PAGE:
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What is Shot Blocking in Film?

When you hear the term “shot blocking,” do you think about preventing a shot from taking place? If you’re a basketball player, you certainly do. But as a filmmaker, the mind might take a different approach. In film, various terms are used to describe processes that involve the camera movements, position, and use of equipment on the set. But what is shot blocking in film? And, more importantly, what does it mean?

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What is Shot Blocking in Film?

Shot blocking or film blocking represents the planning of where your characters will stand in regards to the rest of the set, but it’s also a bit more complex than that.

As the Director plans the blocking, a focus is on the audience’s eyes as the goal is to determine where you want the audience to look, what you expect the audience to feel and where your actors will stand in relation to all of this. 

Shot blocking is made up of a series of considerations that must be made before the shot is captured.

Before anything can be blocked, consideration for the following must be made:

  • Actors’ movements.
  • Body positions.
  • Body language.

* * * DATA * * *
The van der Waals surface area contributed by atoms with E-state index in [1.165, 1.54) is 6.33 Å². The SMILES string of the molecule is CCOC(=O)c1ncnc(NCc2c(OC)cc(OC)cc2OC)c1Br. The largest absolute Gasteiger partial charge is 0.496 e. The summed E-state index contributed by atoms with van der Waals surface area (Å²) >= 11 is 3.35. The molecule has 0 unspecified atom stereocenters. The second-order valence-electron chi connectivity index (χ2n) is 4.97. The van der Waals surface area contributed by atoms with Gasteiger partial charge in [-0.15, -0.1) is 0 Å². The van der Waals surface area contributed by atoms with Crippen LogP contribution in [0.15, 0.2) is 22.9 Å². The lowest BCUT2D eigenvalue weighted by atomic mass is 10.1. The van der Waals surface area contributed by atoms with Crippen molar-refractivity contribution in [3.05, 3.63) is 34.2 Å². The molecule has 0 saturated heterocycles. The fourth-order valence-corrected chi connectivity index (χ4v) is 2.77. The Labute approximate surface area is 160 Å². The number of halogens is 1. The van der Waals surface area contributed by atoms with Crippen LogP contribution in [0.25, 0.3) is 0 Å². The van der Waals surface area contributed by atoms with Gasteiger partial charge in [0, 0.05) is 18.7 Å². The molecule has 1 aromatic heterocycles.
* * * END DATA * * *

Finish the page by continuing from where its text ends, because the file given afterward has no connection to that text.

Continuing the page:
• Camera positions.
  • Camera movements.
  • Lighting and set design.

Steps to Blocking a Scene

As you learn more about the underlying techniques involved in blocking in film, and focus on answering more than just the common question, “What is shot blocking in film?”

You’ll quickly find that blocking a scene can help to define the character movements and body position as well as underlying body language and the camera position or movements which can impact the audience’s connection to the scene.

This essential process of blocking in film takes place in pre-production and includes:

  • Advance planning of the scene, shots, and camera placement.
  • Choreography of characters and their connection with the audience.
  • Planning and choosing of camera angles and placement to build emotional connections.
  • Providing the actor’s with a focal point and a list of actions to take within the scene.
  • A basis for producing the scene with room for adjustment and change before production is finalized.

To block a scene, the filmmaker will process through the following steps:

  1. Block – the initial determining of actor placement on the set and their relation to the camera position.
  2. Light – how the lighting will apply to the first shot.
  3. Rehearsal – practice setting the camera placement with cast and crew.
  4. Adjustment – the changing of lighting, camera placement, or actor placement.
  5. Shoot – the final shooting of the scene.

Shot blocking in film is then repeated over and over, with each shot and each set. This essential choreography of all elements on the set including the cast, crew, and equipment, harmoniously come together to create the finished project. 

One of the best ways to understand blocking is by seeing examples in known works. Check out Studio Binder’s analysis of blocking in The Wolf of Wall Street